• Any time a member of the school’s band is shown on the screen … do 10 lunge jumps (left and right is one).
  • For every no-look pass … do 20 crunches.
  • For each alley-oop … do 10 push-up twists.
  • Whenever there’s a game-winning buzzer-beater … do 10 speed skaters (left and right is one).

Have questions for Dominique? E-mail them to and you might see your answer in our next issue.

Did You Know?
Interested in science-based fitness facts? Our resident exercise physiologist and associate director of fitness, will share fitness and nutrition information that is fact, not fiction.


Exercise during childhood may reduce bone fractures at an older age. In a recent study, an exercise intervention of 40 minutes of daily activity was conducted for six years in children age 7-9 years. Meanwhile, the control group received 60 minutes of activity per week. Researchers registered incident fractures in all participants and followed skeletal development annually. During the time of the study there were 72 fractures in the intervention group and 143 in the control group resulting in similar fracture risks.

During the same period, researchers investigated former older male athletes and matched controls to determine how many had suffered fractures and rates of bone density loss. Within the former athletes group, bone mass density dropped only minimally compared to the control group. The combination of these results suggests that exercise during childhood reduces lifelong risk of bone fractures.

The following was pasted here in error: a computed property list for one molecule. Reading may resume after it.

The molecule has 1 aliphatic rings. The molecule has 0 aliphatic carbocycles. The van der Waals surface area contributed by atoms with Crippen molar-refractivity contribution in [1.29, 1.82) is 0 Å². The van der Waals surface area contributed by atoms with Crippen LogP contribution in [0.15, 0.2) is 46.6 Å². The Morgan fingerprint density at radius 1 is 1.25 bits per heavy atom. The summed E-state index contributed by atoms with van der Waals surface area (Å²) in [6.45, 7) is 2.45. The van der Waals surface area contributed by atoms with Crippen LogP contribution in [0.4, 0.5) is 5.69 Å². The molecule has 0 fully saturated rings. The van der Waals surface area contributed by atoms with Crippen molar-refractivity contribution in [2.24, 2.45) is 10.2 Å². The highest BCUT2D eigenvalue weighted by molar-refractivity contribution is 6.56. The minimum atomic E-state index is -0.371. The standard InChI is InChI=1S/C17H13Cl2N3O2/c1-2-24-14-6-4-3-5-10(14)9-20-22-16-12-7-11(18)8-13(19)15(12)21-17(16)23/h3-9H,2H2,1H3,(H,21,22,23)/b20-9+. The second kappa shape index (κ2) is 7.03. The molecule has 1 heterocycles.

In the News


Has life just been too busy to read the Health and Fitness section of your newspaper or online news site? Let us provide you with a few highlights of what's made the news lately.

Low-Carb Diet Could Increase Risk of Heart Attack and Stroke
A diet low in carbohydrates could increase the risk of heart attack and stroke over the long term, according to a study by a group of researchers. The research team, which includes academics from Harvard University, recently announced the study in The British Medical Journal.

The team examined the dietary habits of 43,396 Swedish women, aged 30 to 49, in 1991 and 1992. The participants were monitored for incidence of cardiovascular diseases for an average of about 16 years. The group analyzed 1,270 cases of cardiovascular events, categorizing them in 10 stages, according to participants' intake of carbohydrates and protein.

Results showed that the incidence rate of cardiovascular disease increased by 4 percent at each stage, as carbohydrate intake decreased and protein intake rose. In general, people who go on a low-carb diet tend to increase their intake of protein. The risk rate for the low-carb, high-protein group was up to 1.6 times higher than that of other groups.

It is believed that a low-carb diet increases the risk of cardiovascular disease because it reduces the intake of fiber, vitamins, and minerals, while increasing intake of protein, usually accompanied by cholesterol and saturated fats.

"It's notable research, because the long-term effects of low-carbohydrate weight control diets on health has received little verification", said Mitsuhiko Noda, director of the diabetes research department at the Research Institute, National Center for Global Health and Medicine.

Source: The Miami Herald